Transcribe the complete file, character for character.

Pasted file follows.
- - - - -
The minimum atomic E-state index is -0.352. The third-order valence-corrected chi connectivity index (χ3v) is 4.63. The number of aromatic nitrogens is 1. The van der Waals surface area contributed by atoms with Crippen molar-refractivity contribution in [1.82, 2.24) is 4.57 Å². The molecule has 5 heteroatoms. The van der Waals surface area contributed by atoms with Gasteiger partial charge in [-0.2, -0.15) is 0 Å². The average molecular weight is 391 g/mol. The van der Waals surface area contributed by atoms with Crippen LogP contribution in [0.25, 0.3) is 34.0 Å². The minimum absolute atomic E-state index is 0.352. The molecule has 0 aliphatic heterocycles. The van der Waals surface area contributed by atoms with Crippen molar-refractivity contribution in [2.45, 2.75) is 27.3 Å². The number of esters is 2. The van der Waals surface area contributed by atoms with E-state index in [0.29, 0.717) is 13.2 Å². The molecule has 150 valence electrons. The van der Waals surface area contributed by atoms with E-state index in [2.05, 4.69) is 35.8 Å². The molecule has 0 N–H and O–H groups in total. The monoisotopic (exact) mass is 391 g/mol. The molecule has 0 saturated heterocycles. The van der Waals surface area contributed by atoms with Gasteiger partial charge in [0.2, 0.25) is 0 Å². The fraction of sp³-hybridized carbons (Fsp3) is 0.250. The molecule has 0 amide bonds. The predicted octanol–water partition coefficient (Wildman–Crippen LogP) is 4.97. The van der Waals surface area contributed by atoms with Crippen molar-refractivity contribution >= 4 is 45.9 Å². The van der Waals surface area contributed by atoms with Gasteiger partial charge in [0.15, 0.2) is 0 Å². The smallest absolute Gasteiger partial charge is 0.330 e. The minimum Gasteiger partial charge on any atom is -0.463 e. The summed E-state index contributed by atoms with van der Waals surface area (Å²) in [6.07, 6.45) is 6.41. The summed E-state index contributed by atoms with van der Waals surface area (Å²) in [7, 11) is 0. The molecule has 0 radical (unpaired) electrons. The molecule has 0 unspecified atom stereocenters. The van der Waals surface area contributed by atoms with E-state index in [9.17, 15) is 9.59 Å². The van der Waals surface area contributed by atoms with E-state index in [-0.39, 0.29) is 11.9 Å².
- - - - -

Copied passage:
The minimum atomic E-state index is -0.352. The third-order valence-corrected chi connectivity index (χ3v) is 4.63. The number of aromatic nitrogens is 1. The van der Waals surface area contributed by atoms with Crippen molar-refractivity contribution in [1.82, 2.24) is 4.57 Å². The molecule has 5 heteroatoms. The van der Waals surface area contributed by atoms with Gasteiger partial charge in [-0.2, -0.15) is 0 Å². The average molecular weight is 391 g/mol. The van der Waals surface area contributed by atoms with Crippen LogP contribution in [0.25, 0.3) is 34.0 Å². The minimum absolute atomic E-state index is 0.352. The molecule has 0 aliphatic heterocycles. The van der Waals surface area contributed by atoms with Crippen molar-refractivity contribution in [2.45, 2.75) is 27.3 Å². The number of esters is 2. The van der Waals surface area contributed by atoms with E-state index in [0.29, 0.717) is 13.2 Å². The molecule has 150 valence electrons. The van der Waals surface area contributed by atoms with E-state index in [2.05, 4.69) is 35.8 Å². The molecule has 0 N–H and O–H groups in total. The monoisotopic (exact) mass is 391 g/mol. The molecule has 0 saturated heterocycles. The van der Waals surface area contributed by atoms with Gasteiger partial charge in [0.2, 0.25) is 0 Å². The fraction of sp³-hybridized carbons (Fsp3) is 0.250. The molecule has 0 amide bonds. The predicted octanol–water partition coefficient (Wildman–Crippen LogP) is 4.97. The van der Waals surface area contributed by atoms with Crippen molar-refractivity contribution >= 4 is 45.9 Å². The van der Waals surface area contributed by atoms with Gasteiger partial charge in [0.15, 0.2) is 0 Å². The smallest absolute Gasteiger partial charge is 0.330 e. The minimum Gasteiger partial charge on any atom is -0.463 e. The summed E-state index contributed by atoms with van der Waals surface area (Å²) in [6.07, 6.45) is 6.41. The summed E-state index contributed by atoms with van der Waals surface area (Å²) in [7, 11) is 0. The molecule has 0 radical (unpaired) electrons. The molecule has 0 unspecified atom stereocenters. The van der Waals surface area contributed by atoms with E-state index in [9.17, 15) is 9.59 Å². The van der Waals surface area contributed by atoms with E-state index in [-0.39, 0.29) is 11.9 Å².